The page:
Ken Yager

School is out and summer is in!  And, there is nowhere better to enjoy summer activities than Tennessee’s beautiful state parks.  There is a state park within an hour’s drive of just about anywhere in Tennessee.  Several of the most beautiful state parks in Tennessee are located in our 12th senatorial district including Indian Mountain in Jellico, Cove Lake in Caryville, Frozen Head in Wartburg, Norris Dam in Lake City, Cordell Hull Birthplace in Byrdstown, Cumberland Trail in Caryville and Pickett in Jamestown, as well as the Alvin C. York Historic Park in Pall Mall.

As I have traveled the district, I can attest to the fact that these state parks are among finest in the nation.  Whether you want to stay in a cabin, lodge, or camp, or enjoy a vast array of outdoor activities, they are Tennessee treasures for everyone to enjoy in our own backyard.

The first state parks were established through legislation in 1937 as a result of work done by the Civilian Conservation Corps (CCC).  The CCCs provided work and vocational training for unemployed Tennesseans after the Great Depression through conserving and developing the country’s natural resources.  In our district, Pickett, Norris Dam, and Cove Lake State Parks were among the 17 state parks in Tennessee where the CCC’s efforts can still be enjoyed today.  Their work continues to stand the test of time as a monument to the era which ushered in the “greatest generation.”

These parks also have a tremendous number of trails.  This fact was highlighted by National Trails Day where our state parks featured numerous hikes to mark the day.  The hikes vary from park to park, but there is a wide variety of trails to choose from to fit everyone.  Of special interest to many nature enthusiasts is the 2019 “Waterfall Tours.”  Six tours have been created to show off the parks most remarkable areas.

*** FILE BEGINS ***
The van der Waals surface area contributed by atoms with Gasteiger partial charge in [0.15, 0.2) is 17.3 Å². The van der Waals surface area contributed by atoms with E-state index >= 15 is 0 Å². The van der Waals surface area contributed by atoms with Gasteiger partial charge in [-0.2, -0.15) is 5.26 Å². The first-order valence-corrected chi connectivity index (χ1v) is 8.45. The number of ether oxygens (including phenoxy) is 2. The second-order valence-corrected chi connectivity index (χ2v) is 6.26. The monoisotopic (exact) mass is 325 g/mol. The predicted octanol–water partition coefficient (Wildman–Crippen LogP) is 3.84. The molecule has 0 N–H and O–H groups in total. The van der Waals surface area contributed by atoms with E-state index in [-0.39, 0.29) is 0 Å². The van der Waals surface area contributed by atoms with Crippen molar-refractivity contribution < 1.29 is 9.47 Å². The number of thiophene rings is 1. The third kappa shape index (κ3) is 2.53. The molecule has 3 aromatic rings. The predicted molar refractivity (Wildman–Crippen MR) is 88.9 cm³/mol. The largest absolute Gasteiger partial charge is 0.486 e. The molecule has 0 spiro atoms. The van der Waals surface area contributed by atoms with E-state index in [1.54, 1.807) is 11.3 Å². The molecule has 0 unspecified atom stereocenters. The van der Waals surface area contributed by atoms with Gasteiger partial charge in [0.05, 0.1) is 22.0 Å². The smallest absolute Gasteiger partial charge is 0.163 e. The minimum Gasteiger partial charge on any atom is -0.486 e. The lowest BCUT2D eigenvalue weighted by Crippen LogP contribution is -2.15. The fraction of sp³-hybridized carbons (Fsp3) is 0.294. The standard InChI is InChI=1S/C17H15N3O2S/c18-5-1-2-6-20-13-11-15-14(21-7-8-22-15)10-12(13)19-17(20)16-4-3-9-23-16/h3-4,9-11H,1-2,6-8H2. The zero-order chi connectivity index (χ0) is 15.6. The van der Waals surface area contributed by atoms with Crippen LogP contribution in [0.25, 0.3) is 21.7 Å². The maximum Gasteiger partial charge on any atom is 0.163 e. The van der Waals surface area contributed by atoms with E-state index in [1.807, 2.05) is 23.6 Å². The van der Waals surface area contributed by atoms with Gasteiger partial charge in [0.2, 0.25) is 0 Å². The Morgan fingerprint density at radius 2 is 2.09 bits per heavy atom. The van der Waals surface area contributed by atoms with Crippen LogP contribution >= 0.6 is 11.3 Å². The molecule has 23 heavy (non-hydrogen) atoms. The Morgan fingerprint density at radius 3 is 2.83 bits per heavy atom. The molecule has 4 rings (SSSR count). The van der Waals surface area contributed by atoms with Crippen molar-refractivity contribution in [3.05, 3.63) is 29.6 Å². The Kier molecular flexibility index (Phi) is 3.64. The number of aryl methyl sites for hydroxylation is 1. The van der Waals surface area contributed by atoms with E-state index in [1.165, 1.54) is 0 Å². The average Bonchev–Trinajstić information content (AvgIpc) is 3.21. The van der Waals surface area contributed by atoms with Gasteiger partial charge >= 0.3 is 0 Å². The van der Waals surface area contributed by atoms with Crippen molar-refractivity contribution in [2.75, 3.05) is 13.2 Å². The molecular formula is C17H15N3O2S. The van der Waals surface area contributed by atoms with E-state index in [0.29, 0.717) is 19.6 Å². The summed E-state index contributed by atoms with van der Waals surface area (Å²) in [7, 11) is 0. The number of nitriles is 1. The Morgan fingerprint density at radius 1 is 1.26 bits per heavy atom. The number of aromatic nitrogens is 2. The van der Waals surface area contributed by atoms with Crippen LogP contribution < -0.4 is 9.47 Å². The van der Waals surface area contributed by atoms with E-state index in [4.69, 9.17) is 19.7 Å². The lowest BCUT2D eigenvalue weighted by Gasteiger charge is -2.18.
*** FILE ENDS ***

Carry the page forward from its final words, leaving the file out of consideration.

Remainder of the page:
We are also fortunate to have so many “Friends Groups” and tremendous support from our local communities for these parks.  I commend all of these citizens for their hard work in preserving our parks for generations to come.

Besides serving as places of natural beauty and recreation, our state parks also have a huge economic impact on Tennessee, especially in rural areas.  A University of Tennessee study estimated the economic impact of state parks resulted in more than $725 million in direct expenditures by state park visitors.

For every direct dollar spent, an additional $1.11 of economic activity was generated in the state. When the direct and indirect expenditures were combined, the impact of Tennessee State Parks to the state’s economy was $1.5 billion in total industry output, supporting almost 20,000 jobs.

Please take the opportunity to look at the Tennessee State Park website to plan your next trip, whether it is for a day or a week.  This website will provide you with a roadmap of recreational activities you may want to consider.  It is at

Our state parks are treasures which not only draw tourists to Tennessee, but give our citizens the opportunity to enjoy outdoor activities and Tennessee’s rich beauty without having to drive hundreds of miles from home.  We must continue to maintain and enhance them for future generations of Tennesseans to enjoy.